Suicide took place among both sexes through jealousy, anger, and sometimes loss of power and prestige. Men took their own lives in preference to being killed by the enemy. In the coral atolls of the Tuamotus, both men and women committed suicide by jumping off coconut trees. In Mangareva, another method was provided by cliffs.
In the time of Te Oa, some of his daughters as well as those of Te Ma-tetama committed suicide by jumping off a cliff on Mount Duff. This form of suicide became known as rere maga (to jump off a mountain) and the particular cliff used by these women of high rank was termed Te Rerega-o-te-ahine (The Jumping-off-place-of-the-women). Commoners jumped off another part of the cliff. From the precedent set, the cliff form of suicide was supposed to be the special privilege of women, and men had to content themselves with jumping from coconut trees (rere eréi). There were exceptions, as when a party of old men jumped off a cliff in Akamaru to escape being killed by Apeiti. A fugitive chief also jumped off a cliff in Taravai because his son had been killed before his eyes.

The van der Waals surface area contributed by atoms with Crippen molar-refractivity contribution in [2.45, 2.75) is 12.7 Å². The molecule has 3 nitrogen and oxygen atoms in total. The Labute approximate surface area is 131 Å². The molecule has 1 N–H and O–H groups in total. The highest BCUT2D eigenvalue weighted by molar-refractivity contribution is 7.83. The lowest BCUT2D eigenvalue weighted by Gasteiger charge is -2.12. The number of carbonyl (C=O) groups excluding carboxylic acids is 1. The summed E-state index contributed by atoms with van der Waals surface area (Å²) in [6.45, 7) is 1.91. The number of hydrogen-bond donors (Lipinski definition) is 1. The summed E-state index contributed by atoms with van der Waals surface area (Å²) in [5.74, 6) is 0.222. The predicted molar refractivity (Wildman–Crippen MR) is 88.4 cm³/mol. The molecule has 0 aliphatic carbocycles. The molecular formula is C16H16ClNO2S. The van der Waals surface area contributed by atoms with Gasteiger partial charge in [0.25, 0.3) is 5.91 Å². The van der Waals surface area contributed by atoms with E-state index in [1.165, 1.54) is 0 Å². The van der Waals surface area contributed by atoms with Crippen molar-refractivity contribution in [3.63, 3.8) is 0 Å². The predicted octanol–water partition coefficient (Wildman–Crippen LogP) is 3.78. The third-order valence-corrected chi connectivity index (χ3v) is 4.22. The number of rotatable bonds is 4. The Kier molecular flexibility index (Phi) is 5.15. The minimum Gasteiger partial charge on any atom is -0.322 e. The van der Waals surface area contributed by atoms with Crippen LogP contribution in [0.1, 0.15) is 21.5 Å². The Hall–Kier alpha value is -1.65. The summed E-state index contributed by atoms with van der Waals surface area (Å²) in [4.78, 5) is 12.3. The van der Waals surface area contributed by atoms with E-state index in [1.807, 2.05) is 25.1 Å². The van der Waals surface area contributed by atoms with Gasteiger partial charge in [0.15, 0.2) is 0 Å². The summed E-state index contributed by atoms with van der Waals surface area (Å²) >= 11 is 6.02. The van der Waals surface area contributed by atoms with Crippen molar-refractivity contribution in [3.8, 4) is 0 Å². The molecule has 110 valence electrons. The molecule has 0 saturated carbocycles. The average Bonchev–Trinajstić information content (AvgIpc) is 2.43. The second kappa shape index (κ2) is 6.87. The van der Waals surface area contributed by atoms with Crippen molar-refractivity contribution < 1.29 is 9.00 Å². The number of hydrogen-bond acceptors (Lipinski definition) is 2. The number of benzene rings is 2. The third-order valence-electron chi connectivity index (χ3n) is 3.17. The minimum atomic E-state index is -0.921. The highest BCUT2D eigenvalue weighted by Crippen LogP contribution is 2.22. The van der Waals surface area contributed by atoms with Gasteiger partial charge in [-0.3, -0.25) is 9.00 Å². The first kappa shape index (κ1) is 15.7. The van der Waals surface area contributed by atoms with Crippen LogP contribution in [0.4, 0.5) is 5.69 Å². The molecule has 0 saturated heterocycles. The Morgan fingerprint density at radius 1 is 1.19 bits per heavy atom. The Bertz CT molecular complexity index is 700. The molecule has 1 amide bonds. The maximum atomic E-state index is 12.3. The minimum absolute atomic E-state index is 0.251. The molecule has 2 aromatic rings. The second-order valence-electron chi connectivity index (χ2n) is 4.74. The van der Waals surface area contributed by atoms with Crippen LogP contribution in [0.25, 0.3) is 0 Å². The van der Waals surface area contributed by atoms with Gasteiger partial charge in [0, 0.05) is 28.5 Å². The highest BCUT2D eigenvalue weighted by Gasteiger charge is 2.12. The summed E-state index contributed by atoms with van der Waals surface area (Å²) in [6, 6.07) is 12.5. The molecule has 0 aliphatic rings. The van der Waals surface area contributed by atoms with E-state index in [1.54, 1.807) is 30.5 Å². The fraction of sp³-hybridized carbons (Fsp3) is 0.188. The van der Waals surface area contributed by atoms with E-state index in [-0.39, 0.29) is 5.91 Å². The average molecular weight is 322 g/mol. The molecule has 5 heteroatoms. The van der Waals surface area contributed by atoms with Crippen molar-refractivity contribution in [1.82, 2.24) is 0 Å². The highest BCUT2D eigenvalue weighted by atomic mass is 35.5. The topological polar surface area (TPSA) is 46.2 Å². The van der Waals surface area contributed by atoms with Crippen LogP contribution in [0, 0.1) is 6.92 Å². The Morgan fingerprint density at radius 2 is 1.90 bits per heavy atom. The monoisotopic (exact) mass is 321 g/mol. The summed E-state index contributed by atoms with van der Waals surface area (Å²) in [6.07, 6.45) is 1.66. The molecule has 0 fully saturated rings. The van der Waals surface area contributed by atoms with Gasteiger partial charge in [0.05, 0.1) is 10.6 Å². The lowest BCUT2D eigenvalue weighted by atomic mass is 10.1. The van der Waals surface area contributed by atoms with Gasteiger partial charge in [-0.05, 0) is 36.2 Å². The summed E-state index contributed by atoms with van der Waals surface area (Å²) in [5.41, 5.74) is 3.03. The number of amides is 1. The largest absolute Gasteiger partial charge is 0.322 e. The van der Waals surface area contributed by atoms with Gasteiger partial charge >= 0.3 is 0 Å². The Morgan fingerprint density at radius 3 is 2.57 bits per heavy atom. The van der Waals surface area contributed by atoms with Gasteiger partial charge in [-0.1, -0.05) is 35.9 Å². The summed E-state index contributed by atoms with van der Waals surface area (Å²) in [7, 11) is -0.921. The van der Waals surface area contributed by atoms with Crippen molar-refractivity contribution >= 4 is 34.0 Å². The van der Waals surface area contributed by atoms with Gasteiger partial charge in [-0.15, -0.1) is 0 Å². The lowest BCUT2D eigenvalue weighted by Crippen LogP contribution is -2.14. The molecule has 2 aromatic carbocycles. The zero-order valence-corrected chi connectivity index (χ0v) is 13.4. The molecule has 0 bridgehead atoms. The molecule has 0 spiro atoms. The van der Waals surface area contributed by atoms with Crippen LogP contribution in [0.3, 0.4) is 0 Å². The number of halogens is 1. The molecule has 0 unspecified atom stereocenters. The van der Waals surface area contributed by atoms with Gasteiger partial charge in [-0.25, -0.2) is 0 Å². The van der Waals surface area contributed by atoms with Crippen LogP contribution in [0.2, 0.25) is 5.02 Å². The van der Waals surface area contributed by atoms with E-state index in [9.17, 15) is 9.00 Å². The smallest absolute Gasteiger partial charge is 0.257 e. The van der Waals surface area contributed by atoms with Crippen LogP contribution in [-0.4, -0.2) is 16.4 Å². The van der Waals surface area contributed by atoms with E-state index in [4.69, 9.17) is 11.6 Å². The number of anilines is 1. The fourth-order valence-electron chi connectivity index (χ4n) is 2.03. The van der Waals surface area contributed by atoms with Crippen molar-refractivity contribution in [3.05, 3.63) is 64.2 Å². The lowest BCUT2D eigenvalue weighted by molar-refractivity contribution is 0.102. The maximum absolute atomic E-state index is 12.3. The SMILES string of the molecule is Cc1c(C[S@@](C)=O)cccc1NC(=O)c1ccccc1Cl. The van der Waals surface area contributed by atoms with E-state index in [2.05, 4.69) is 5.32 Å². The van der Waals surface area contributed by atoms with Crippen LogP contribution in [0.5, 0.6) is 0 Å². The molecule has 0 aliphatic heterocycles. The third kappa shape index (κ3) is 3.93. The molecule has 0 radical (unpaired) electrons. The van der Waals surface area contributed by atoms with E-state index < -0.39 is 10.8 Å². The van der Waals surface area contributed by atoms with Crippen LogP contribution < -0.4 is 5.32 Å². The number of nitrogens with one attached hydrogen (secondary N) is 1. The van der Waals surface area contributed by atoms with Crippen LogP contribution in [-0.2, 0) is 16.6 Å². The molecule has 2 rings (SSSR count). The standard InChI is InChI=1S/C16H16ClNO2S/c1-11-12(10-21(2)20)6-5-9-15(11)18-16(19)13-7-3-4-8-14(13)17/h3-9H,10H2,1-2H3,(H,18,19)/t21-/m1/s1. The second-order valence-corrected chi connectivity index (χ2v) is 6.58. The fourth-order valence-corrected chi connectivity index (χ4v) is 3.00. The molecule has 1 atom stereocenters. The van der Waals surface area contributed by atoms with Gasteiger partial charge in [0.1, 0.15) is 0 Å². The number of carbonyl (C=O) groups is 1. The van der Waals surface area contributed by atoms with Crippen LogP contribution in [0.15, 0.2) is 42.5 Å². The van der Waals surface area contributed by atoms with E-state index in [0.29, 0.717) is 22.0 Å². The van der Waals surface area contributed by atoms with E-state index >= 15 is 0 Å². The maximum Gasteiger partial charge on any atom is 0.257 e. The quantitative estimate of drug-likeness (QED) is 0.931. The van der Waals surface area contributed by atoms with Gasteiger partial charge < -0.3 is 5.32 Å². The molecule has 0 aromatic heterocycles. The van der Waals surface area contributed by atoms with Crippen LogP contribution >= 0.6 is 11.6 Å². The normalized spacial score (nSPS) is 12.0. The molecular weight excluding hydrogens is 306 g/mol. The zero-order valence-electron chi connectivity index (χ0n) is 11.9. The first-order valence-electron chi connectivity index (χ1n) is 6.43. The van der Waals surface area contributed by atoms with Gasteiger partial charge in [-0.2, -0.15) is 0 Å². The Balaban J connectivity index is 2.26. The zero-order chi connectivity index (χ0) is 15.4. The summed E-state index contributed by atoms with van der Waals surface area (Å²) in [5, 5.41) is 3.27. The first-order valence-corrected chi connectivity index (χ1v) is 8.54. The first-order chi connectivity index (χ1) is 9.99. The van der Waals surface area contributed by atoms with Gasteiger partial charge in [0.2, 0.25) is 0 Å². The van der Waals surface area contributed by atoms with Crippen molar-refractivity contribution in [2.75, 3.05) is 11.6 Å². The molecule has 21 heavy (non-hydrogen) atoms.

A suicide that took place on Akamaru is recorded in the following song.
I will jump off, I will jump off,
Into the shadows of Korotutu
Where the sprinkling rain will
fall on my body.
I will jump off.
O rain forming flowers in the sky
Float away to the land of my
I will go to join Mahine
For the sacred person of
Toa-te-etua was violated.
Mahine was probably a relative or a female ancestress who had passed to the other world. Toa-te-etua was the princess of Taravai who was violated and killed by Turia. In the song she is taken as the most illustrious member of the female sex who had been wronged.
[#15] Te Rangi Hiroa (Peter H. Buck), “Cliff Suicide: The Privilege of Women”, Ethnology of Mangareva (Honolulu, HI: Bernice P. Bishop Museum, 1938).